Why 7 is our lucky number
"Cool!" my husband announced, displaying a missive from Saturday's mail. "It's addressed specifically to you; sounds like a ransom note."
Fortunately, my cute sunroofed hatchback had not actually been taken captive, but someone clearly wishes to wrest it from my ownership. The flyer proclaimed: "Linda, We want your 2009 Matrix!"
And it's not the only notice like this. Are you getting them, too? Following the self-congratulatory stage ("Can I pick 'em or what!!!?") we're supposed to render up what the car dealers really want--orders for new vehicles to replace ones we just sold them at prices we're expected to find tantalizing.
Good luck with that. A recalcitrant auto customer, the type who delights in paying off the car before interest kicks in and seeing how many years of service I can squeeze out of it, I value longevity over glamour. Consequently, "wanted" appeals just come across as creepy. But they also (I admit it) spark momentary excitement--as do those alerts from realtors, claiming that potential buyers are eyeing our modest homestead with acquisitive intent.
I do get a little charge out of those notices hinting that others covet our house and neighborhood. We like our place, naturally, but it's not going to make the cover of Southern Living anytime soon. Yet, following receipt of one of those ingratiating letters, the windows acquire an extra sparkle and the exterior exudes more architectural interest for a few days. Covetousness may be one of the seven deadly sins, but it works great for commercial purposes.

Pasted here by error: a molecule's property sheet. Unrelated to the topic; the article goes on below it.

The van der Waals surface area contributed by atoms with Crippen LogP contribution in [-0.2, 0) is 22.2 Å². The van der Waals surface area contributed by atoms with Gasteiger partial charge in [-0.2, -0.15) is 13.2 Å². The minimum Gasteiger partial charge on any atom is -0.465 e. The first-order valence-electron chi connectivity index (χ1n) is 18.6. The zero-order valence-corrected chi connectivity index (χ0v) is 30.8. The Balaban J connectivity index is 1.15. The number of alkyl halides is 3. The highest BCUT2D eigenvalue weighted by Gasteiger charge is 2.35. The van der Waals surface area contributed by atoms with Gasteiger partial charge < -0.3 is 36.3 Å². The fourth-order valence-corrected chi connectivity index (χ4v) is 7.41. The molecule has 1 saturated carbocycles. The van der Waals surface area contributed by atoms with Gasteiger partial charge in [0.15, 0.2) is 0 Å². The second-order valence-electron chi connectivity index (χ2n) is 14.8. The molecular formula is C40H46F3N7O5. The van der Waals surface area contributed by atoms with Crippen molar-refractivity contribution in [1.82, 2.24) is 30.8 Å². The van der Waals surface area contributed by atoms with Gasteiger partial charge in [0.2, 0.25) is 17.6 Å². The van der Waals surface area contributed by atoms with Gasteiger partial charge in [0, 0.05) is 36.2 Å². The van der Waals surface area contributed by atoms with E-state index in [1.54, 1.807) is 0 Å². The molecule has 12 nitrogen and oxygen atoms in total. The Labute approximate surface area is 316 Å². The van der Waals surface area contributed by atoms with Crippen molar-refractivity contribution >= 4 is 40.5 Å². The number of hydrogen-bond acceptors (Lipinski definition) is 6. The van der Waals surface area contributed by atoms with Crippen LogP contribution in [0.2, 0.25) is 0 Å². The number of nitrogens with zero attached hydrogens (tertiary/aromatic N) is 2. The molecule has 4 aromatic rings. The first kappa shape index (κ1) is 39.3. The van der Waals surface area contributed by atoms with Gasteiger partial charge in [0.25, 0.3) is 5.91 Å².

I've just realized that the entire Seven Deadly Sins lineup--pride, covetousness, lust, anger, gluttony, envy, and sloth--also benefits libraries.
I bet you didn't know that our library catalog has subject headings for each of the individual topics: in Dewey language they're gluttony, lust, avarice, anger, laziness, envy, and pride and vanity. You could address the whole package with the subject search "deadly sins".
Concerned that an insufficient achievement level may reveal slothful tendencies? Try Rory Vaden's Take the Stairs: 7 Steps to Achieving True Success (2012), Adam Pash's Lifehacker: The Guide to Working Smarter, Faster, and Better (2011), or other guides found with subject headings like "success" or "time management". And, given the number of diet books we offer, the gluttony issue is more than adequately addressed.
Aware that this will come out wrong, I'll say it anyway: I'm mainly interested in the other five deadlies.
Think about it. You can locate many thoughtful treatises on subjects like "self-control", "generosity", or the cardinal virtues (prudence, justice, temperance, fortitude/courage) on our nonfiction shelves.
But for pride, covetousness, lust, anger, and envy, we offer entire sections dedicated to imagined scenarios of their effect on mankind: we call these areas Fiction, Romance, Mystery, Science Fiction/Fantasy, and Westerns. As collection developer, I have the happy task of ensuring the availability of a current and wide selection of this very material. You're welcome!